With the advent of the Renaissance, all of that changed dramatically!

Artists followed their muses, resulting in individual styles becoming readily recognized as uniquely theirs.

While religious topics were still popular, now others could be explored as well.

Mythological tales, literature, and depictions of prosaic human experience were all fodder for artists working during the renaissance and post renaissance, unleashing great fountains of creativity.

The importance of this time period cannot be overstated, as the resulting canons influenced virtually all art movements which followed.

The Renaissance can be considered the catalyst for many subsequent movements, such as Mannerism, Baroque, Rococco, Neoclassicism, and Romanticism.

The Renaissance began in the year and continued until 1520.

The word “Renaissance” literally means “rebirth,” and at the time what was being reborn were classical Greek and Roman sensibilities and aesthetic ideals.

In the periods immediately preceding the Renaissance – Byzantine and Romanesque and Gothic – art looked much the same regardless of who created it.

But the Renaissance artists were ready to disregard the conventions that had been foisted upon them, and give their creativity free rein, exploring their own notions of beauty and how they chose to express their personal aesthetic.

One of the most remarkable changes was in how realistic the art became, especially in the attention to physical proportion when depicting humans.

Veins, muscular and skeletal structures were all realistically rendered, instead of flat bodies staring straight forward in a two-dimensional plane.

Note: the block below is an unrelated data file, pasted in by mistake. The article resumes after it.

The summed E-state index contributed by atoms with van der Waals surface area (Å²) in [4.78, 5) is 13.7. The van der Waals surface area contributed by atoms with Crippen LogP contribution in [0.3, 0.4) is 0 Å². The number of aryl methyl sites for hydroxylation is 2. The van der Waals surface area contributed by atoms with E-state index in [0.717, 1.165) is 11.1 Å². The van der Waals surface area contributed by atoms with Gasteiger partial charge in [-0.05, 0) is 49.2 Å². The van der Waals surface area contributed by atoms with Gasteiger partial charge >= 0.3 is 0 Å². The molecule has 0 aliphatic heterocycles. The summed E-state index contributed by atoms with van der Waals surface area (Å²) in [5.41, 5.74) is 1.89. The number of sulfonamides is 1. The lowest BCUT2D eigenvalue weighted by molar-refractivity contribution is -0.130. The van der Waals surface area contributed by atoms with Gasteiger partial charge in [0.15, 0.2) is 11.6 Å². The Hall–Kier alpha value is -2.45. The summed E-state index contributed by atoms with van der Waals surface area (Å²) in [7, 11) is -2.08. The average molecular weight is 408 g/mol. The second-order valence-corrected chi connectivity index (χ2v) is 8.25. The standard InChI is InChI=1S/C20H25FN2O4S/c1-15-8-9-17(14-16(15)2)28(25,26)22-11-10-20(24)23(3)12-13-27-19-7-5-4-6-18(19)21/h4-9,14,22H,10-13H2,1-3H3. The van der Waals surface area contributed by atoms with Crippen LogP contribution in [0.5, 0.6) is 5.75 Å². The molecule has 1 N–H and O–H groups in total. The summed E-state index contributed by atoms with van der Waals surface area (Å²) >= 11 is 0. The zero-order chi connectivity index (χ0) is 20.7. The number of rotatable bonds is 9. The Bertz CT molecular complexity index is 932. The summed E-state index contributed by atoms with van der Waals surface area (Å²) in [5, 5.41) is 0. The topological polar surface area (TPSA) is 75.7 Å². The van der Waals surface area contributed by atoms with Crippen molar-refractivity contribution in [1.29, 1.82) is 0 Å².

In previous movements, to indicate heaven, for instance, backgrounds were usually plain blue applied flatly to the surface.

Now landscapes were fair game, with scenery of mountains and lakes in the background.

Sophisticated use of perspective could now be seen, showing different planes of scenes and activity, with converging vanishing points to draw the viewers’ attention back into the canvas, approximating three dimensional space.

The colors employed also became more varied, as artists experimented with oil paints which allowed mixing and layering in different ways.

A technique called chiaroscuro became popular as artists explored the liminal edge between highlighting and darkness on subjects.

There were three sources of subject matter that recurred during the Renaissance: religious themes, of course, remained strong, classical Greek tales and myths, and now secular experiences were shown, capturing moments in the lives of regular humans living on earth at that time.

Humanism – the idea that perhaps people’s fates were not necessarily out of their control – was a new idea which surfaced.

Artists were finally recognized and revered for their talents, and wealthy families served as patrons, commissioning works either for private enjoyment or financially sponsoring pieces displayed in churches.

No longer were artists seen as interchangeable tradesmen, but as respected practitioners of their craft.